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August 9, 2022



Another Romani musician in a Czech hospital sends social media message to COVID-19 deniers: This is real and the hospitals are running out of room

8.3.2021 8:40
Vladimír Dirda (PHOTO: Facebook profile of Vladimír Dirda)
Vladimír Dirda (PHOTO: Facebook profile of Vladimír Dirda)

On 4 March the famous musician and Romani community member Vladimír Dirda announced that he had contracted the novel coronavirus and was in hospital. He posted the information to social media and called on the Romani community not to believe the disinformation and various fake news items circulating on the Internet about the disease. 

"I would like to write to everybody who is so blind as to not believe in COVID to tell them that this is a real disease that is a thousand times stronger than any flu. I felt like I had been poisoned and I wanted to die during the last few days," Dirda admitted in the emotional post, asking people to wake up and realize that hospitals are running out of room every day.

"Don't listen to those heretics out on the squares, please! I would never wish this on anybody," wrote Dirda, who used to be part of the popular band Gulo čar, which is no longer together.  

The musician Milan Šenki has also set a similar message through social media warning that many acquaintances and friends of his have either succumbed to COVID-19 or will be living with its effects for the rest of their lives. "Nobody is taking quarantine or any other restrictions seriously anymore. Do we want to live normally again? Do we want to go to the pub with our friends for a little beer? Do we want to go to some festival this summer? Do we want to take the family on vacation? I think we all want that," he posted to his personal profile. 

"A year ago there were approximately 400 infections per day and what did we do? We followed all the rules so we wouldn't catch this sh***y virus and spread it. What are we doing now? We're just whining and cursing the Government while behaving irresponsibly ourselves," he posted, calling on people to spend the next three weeks behaving the way everybody did last spring, when all restrictions were upheld much more responsibly.

According to Šenki, chances are high that the Czech Republic will have enough vaccines available three weeks from now to vaccinate a large part of the population. "Come on, let's act in solidarity and unity again. That's where our strength is," the musician challenged on his social media friends.  

Lukáš Rejmon, the manager and partner of the singer Jan Bendig, had also called on the Romani community and others through his own social media profile to uphold the current regulations at the close of February. "Are these measures making you all angry? Then you should all do one thing. Go into lockdown at home, and three weeks from now you'll be where you want to be," he posted, adding that last spring everybody brilliantly coped with the pandemic situation - which was why the measures were then relaxed.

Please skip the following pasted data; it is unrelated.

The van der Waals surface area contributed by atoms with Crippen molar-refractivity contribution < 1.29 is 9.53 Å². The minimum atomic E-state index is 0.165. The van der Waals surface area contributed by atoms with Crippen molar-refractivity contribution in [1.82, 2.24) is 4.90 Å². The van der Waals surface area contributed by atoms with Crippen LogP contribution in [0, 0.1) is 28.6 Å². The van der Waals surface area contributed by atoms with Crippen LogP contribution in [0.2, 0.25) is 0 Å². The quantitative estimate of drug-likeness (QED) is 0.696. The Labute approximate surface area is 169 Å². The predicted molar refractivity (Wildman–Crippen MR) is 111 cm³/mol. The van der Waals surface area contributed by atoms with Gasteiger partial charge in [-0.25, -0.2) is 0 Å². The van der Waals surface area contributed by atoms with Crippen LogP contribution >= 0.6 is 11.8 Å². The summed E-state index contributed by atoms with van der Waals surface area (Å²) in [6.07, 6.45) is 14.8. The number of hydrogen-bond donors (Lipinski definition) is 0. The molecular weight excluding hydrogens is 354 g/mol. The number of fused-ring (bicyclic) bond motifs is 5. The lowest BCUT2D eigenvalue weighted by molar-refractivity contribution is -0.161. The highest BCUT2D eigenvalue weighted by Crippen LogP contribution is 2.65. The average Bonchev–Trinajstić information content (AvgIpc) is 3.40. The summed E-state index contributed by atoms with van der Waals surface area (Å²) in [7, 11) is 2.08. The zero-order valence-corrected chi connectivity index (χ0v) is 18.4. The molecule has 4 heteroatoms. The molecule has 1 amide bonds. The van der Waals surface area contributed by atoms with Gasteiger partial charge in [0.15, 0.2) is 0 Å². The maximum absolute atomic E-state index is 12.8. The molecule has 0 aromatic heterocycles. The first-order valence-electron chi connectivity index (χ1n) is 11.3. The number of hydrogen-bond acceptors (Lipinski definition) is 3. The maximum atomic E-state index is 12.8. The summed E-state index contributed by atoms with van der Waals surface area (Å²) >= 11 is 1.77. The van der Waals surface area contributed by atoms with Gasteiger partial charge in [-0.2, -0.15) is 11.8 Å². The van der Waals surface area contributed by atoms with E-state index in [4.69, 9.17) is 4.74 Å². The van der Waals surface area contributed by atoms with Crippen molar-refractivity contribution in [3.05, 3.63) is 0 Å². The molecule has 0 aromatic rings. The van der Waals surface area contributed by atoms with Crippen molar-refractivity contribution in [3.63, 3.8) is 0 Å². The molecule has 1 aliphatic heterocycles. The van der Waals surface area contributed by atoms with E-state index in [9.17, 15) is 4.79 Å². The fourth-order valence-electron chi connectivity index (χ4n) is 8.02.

"Take a look at England. They're beginning to open up according to their plans, and an unbelievable number of people have died of this there. This situation is making me angry, too. Most of us have to listen to our consciences, though. When it comes to following the rules, in many cases there is not as much to celebrate as there was last year. There is no point in rebelling. We won't bring the Government down by doing that, we'll just drown ourselves. Let's show people we can do this, there's nothing else left for us to do anyway! You can make the Government pay during the autumn elections!" Rejmon wrote.

Several famous figures in the Romani community have previously become infected by the novel coronavirus, but some Romani community members continue to share disinformation about the virus on social media and to belittle the destructive effects of the virus. News server has reported on the cases of the singer Bertík Girga, the death in October of Jozef Bertík, contraction of the virus by the famous Romani journalist Jarmila Balážová, the hospitalization of Igor Kmeťo, and the light course of the disease, fortunately, experienced by the singer Monika Bagárová.      

Rena Horvátová, translated by Gwendolyn Albert
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